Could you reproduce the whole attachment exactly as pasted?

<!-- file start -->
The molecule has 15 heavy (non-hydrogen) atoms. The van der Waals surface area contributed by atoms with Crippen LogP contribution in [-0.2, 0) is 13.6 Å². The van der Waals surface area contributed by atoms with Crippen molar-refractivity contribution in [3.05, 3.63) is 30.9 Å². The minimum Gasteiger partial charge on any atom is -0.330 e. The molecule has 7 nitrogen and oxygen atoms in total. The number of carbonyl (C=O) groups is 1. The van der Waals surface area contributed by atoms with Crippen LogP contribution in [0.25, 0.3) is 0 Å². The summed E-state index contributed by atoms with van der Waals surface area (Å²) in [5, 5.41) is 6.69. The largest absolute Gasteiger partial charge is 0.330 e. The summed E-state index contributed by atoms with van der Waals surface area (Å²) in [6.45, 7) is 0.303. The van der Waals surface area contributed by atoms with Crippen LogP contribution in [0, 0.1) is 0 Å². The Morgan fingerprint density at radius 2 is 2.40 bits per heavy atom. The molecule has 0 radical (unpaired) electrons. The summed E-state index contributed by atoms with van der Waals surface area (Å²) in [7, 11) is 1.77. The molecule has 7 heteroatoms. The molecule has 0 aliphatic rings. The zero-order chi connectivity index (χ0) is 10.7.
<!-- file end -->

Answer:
The molecule has 15 heavy (non-hydrogen) atoms. The van der Waals surface area contributed by atoms with Crippen LogP contribution in [-0.2, 0) is 13.6 Å². The van der Waals surface area contributed by atoms with Crippen molar-refractivity contribution in [3.05, 3.63) is 30.9 Å². The minimum Gasteiger partial charge on any atom is -0.330 e. The molecule has 7 nitrogen and oxygen atoms in total. The number of carbonyl (C=O) groups is 1. The van der Waals surface area contributed by atoms with Crippen LogP contribution in [0.25, 0.3) is 0 Å². The summed E-state index contributed by atoms with van der Waals surface area (Å²) in [5, 5.41) is 6.69. The largest absolute Gasteiger partial charge is 0.330 e. The summed E-state index contributed by atoms with van der Waals surface area (Å²) in [6.45, 7) is 0.303. The van der Waals surface area contributed by atoms with Crippen LogP contribution in [0, 0.1) is 0 Å². The Morgan fingerprint density at radius 2 is 2.40 bits per heavy atom. The molecule has 0 radical (unpaired) electrons. The summed E-state index contributed by atoms with van der Waals surface area (Å²) in [7, 11) is 1.77. The molecule has 7 heteroatoms. The molecule has 0 aliphatic rings. The zero-order chi connectivity index (χ0) is 10.7.